In Rollitt (trading as CD Consult) v Ballard  EWHC 1500 (TCC), the High Court rejected an application for permission to appeal an arbitral award on a point of law under section 69 of the Arbitration Act 1996 (“the Act”). In doing so, it restated the test for extending the time to challenge an award under section 79 of the Act.
The relevant award was handed down in an ad hoc arbitration regarding the payment of fees under a project management services agreement. In that award, the arbitrator declined to hear the dispute on the ground of lack of substantive jurisdiction. Although the award was dated 12 May 2016, it was not released to the parties until 8 August 2016, due to a delay in paying the arbitrators’ fees.
Pursuant to section 70(3) of the Act, in an English seated arbitration, there is a 28-day period for bringing any challenge or appeal against the award that may, under the Act, be available before the English courts. This had started to run from the date of the award and expired on 9 June 2016.
An application for permission to appeal was made on 5 September 2016. In the Application, the claimant sought: (i) an extension of time for appealing the award; (ii) permission to adduce further grounds and evidence in support of the application for an extension; and (iii) permission to appeal on a point of law.
In relation to (iii), in an English seated arbitration, section 69 of the Act allows (subject to certain limited conditions) a party to appeal to the English court on a question of English law arising out of the arbitral award. (Section 69 may also be excluded by the agreement of the parties, and, although there was no indication of this in the present case, parties frequently do so in an arbitration clause either expressly, or by use of a set of institutional rules containing provisions with such an effect.)
Quoting from Popplewell J in Terna Bahrain Holding Co. WWL v Al Shamsi  EWHC 3283, the judge cited the following factors as being relevant to an application for extension of time to appeal an award, of which the first three are the most important:
(i) the length of the delay;
(ii) whether the party who permitted the time limit to expire and subsequently delayed was acting reasonably;
(iii) whether the respondent to the application or the arbitrator caused or contributed to the delay;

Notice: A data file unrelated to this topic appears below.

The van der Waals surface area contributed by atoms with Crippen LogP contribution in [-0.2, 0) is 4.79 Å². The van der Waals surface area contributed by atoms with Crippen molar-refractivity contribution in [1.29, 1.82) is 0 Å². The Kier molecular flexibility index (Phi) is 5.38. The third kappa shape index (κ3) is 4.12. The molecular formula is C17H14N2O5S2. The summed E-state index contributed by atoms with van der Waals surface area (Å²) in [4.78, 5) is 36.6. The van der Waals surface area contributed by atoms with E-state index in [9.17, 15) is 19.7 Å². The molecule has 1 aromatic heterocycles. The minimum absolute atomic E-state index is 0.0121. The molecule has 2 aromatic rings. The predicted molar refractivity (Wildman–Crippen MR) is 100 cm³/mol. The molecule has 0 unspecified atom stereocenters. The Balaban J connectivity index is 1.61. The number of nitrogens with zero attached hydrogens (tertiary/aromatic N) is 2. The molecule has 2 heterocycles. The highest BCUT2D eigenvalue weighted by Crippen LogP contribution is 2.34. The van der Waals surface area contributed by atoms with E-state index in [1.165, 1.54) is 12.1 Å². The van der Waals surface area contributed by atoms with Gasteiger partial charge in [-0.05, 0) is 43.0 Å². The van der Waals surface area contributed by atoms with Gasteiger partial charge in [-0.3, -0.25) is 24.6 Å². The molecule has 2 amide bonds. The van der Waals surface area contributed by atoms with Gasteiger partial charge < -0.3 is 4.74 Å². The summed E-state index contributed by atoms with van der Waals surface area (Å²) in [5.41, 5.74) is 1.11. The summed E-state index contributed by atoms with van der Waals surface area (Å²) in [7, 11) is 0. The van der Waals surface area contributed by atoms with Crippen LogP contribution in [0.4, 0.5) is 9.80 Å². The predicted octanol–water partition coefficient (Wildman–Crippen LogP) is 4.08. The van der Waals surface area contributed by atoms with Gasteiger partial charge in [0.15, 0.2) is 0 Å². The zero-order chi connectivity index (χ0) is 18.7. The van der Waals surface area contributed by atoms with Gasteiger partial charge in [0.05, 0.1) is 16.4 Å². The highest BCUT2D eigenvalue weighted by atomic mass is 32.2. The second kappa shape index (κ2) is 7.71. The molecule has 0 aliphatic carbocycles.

(iv) whether the respondent would, by reason of the delay, suffer irremediable prejudice in addition to the mere loss of time if the application were permitted to proceed;
(v) whether the arbitration has continued during the period of delay and, if so, what impact on the progress of the arbitration, or the costs incurred in respect of the arbitration, the determination of the application by the court might now have;
(vi) the strength of the application; and
(vii) whether in the broadest sense it would be unfair to the applicant to be denied the opportunity of having the application determined.
Applying these criteria, O’Farrell J rejected the application on the basis that:
a) the delay in this case (88 days) was substantial compared to the 28-day yardstick of provided for in the Act;
b) the claimant had no reasonable explanation for the delay; and
c) the defendant did not contribute to the delay. The claimant argued that the respondent was responsible for the delay in the release of the award by not paying its share of the arbitrator’s fees. This was rejected by the Court on the basis that the arbitrator's terms and conditions stated expressly that the parties would be jointly and severally liable for his fees and that payment would be required before release of the award.
Furthermore, the Application was found to be weak on the merits. The claimant sought to appeal on three issues of law: (1) whether it was right for the arbitrator to find that the reference to the RICS standard conditions in the contract was not sufficient to incorporate the arbitration agreement; (2) whether the arbitrator erred in finding that there was a tiered dispute resolution process in the contract which the parties failed to comply with; and (3) whether it was right for the arbitrator to hold that the arbitration agreement (even if incorporated) was invalid on the basis that the defendant was a consumer. The Court found that issue (3) fell outside the scope of an appeal under section 69 because it raised mixed questions of law and fact. Further, success on issues (1) and (2) would not lead to a different outcome on jurisdiction and, as a result, the claimant was unable to demonstrate that the determination of the issues would “substantially affect the rights of the parties” as required under section 69(3)(a) of the Act.
Having refused to exercise her discretion to grant an extension of time under section 79 of the Act, O’Farrell J refused the application for leave to appeal pursuant to section 69(2) of the Act for the same reasons.
The judgment in Rollitt (trading as CD Consult) v Ballard confirms that there is a relatively high threshold to satisfy when seeking an extension of time to appeal an arbitration award. The case follows from the decision in K v S  EWHC 1945 (Comm), where the principles in Terna v Al Shamsi were also applied and the Court similarly refused to grant a time extension.
The statutory 28-day limit is short but, as Popplewell J noted in Terna v Al Shamsi, it is reflective of the principle of speedy finality which underpins the Act. Parties to English seated arbitrations should therefore be aware of the short statutory limit and do their utmost to ensure that appeals, where available, are brought in time.
Adrien Canivet would like to thank Jeevan Hariharan for his assistance in the preparation of this article.